…slung shot, sling shot, bean blower, sword cane, pistol cane, bludgeon, blackjack, nunchaku, zoobow, also known as klackers or kung fu sticks, or any similar weapon consisting of two sticks of wood, plastic or metal connected at one end by a length of rope, chain, wire or leather…

a shuriken or any similar pointed starlike object intended to injure a person when thrown, or a manrikigusari or similar length of chain having weighted ends; or metallic knuckles or knuckles of any other substance which could be put to the same use and with the same or similar effect as metallic knuckles…

…shall be punished by a fine of not less than fifty nor more than one thousand dollars or by imprisonment for not more than six months; provided, however, that sling shots may be manufactured and sold to clubs or associations conducting sporting events where such sling shots are used.

No-Go Zones

Schools, as always. In MA, school is classed all the way from pre-school through post-graduate and specialist schools. The statute specifically uses “other dangerous weapon” alongside firearms in this case to afford maximum discretion to the state when it comes to prosecuting violators. I wouldn’t even carry nail clippers to a school in MA. See 269 Section 10 again, at subsection (j):

Chapter 269 CRIMES AGAINST PUBLIC PEACE Section 10 Carrying dangerous weapons; possession of machine gun or sawed-off shotguns; possession of large capacity weapon or large capacity feeding device; punishment

(j) For the purposes of this paragraph, ”firearm” shall mean any pistol, revolver, rifle or smoothbore arm from which a shot, bullet or pellet can be discharged.

Whoever, not being a law enforcement officer and notwithstanding any license obtained by the person pursuant to chapter 140, carries on the person a firearm, loaded or unloaded, or other dangerous weapon…

in any building or on the grounds of any elementary or secondary school, college or university without the written authorization of the board or officer in charge of the elementary or secondary school, college or university shall be punished by a fine of not more than $1,000 or by imprisonment for not more than 2 years or both.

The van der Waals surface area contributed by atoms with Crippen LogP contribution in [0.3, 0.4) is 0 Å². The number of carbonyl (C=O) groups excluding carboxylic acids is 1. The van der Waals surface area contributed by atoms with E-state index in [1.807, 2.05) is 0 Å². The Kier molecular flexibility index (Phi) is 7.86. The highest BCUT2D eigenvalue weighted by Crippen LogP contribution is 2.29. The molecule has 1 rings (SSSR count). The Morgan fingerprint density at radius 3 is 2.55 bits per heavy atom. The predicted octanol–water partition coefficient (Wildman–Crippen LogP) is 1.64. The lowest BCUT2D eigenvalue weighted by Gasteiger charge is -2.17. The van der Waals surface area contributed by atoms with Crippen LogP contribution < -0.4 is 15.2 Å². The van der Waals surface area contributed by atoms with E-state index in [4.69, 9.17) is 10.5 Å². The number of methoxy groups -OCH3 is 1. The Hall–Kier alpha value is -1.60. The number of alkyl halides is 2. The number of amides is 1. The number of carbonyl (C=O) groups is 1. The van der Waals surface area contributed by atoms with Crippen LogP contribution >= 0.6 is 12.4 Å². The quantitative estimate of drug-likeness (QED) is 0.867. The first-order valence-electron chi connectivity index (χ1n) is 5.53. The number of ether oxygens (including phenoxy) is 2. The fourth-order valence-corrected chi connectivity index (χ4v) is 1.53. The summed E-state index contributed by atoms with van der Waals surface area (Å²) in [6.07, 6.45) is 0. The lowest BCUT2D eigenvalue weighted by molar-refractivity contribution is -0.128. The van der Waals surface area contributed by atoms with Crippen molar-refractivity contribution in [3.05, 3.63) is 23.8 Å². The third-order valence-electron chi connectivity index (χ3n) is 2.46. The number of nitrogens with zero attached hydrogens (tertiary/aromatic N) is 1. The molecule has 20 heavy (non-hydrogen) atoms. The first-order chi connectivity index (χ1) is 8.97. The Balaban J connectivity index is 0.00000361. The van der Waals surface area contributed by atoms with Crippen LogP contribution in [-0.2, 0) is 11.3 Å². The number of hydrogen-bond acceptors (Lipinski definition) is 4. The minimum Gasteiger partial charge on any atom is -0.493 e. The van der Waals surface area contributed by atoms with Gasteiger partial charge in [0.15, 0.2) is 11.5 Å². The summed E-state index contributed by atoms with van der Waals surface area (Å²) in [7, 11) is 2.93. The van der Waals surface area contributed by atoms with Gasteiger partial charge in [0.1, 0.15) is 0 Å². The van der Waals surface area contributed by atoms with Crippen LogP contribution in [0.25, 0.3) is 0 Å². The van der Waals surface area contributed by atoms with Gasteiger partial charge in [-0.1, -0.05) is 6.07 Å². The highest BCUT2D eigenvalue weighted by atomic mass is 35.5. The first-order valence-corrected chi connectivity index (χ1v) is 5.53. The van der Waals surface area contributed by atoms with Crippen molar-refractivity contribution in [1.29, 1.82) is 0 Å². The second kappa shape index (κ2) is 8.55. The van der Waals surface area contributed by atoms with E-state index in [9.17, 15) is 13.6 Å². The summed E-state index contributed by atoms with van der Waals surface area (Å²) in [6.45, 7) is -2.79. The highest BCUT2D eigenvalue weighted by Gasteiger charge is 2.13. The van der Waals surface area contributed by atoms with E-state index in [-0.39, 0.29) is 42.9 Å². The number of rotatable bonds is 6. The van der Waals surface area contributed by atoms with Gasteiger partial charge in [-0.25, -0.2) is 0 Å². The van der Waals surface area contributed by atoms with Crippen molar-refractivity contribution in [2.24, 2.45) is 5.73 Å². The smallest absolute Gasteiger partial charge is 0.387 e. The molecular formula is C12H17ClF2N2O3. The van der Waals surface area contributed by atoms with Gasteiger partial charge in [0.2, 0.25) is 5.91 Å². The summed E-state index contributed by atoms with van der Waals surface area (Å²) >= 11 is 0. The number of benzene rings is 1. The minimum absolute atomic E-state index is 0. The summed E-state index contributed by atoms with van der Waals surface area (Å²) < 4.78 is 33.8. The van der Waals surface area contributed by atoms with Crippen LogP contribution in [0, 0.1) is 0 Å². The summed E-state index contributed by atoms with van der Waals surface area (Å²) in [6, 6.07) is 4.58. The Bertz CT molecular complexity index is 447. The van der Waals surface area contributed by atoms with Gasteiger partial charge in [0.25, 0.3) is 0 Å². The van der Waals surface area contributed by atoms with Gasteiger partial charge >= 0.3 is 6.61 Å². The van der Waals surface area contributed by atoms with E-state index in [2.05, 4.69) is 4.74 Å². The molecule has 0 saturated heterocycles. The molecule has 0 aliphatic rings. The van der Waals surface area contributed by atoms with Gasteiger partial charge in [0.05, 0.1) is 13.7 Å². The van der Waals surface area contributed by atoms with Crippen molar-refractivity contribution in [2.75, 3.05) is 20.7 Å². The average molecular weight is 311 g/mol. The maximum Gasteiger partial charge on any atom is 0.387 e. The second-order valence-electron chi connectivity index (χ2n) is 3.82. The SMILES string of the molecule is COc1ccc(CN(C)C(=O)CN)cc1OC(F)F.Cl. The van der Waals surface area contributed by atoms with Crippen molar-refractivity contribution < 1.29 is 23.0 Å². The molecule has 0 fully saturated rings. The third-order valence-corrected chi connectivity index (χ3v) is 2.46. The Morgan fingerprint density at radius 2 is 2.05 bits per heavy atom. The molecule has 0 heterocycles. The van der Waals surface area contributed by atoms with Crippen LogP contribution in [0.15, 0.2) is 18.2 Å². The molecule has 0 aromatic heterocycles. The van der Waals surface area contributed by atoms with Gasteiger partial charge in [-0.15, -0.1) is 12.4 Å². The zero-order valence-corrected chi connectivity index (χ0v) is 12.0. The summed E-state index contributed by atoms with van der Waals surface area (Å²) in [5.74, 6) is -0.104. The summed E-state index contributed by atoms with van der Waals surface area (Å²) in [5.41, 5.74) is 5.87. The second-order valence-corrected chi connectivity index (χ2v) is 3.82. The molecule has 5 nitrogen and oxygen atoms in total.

A law enforcement officer may arrest without a warrant and detain a person found carrying a firearm in violation of this paragraph.

Any officer in charge of an elementary or secondary school, college or university or any faculty member or administrative officer of an elementary or secondary school, college or university that fails to report a violation of this paragraph shall be guilty of a misdemeanor and punished by a fine of not more than $500.

Notice how steep the fines and penalties are. Don’t even think about it in Massachusetts.

Preemption

None. There is no statewide preemption in MA, and it is known that major cities and plenty of smaller towns have their own prohibitions covering weapons of all kinds and knives especially. Nantucket, Cape Cod, Boston and Martha’s Vineyard are just a few known examples.

Bottom Line

The Puritan State certainly remains puritanical on the issue of weaponry, not trusting its citizens and visitors to even carry a letter opener under the eyes of the ever-present police and other government watchdogs.

You’ll need to be extremely conservative in your knife choices and pay close attention to local and municipal laws if you want to carry a knife in MA without running into trouble.

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About Tom Marlowe

Tom Marlowe
Tom Marlowe practically grew up with a gun in his hand, and has held all kinds of jobs in the gun industry: range safety, sales, instruction and consulting, Tom has the experience to help civilian shooters figure out what will work best for them.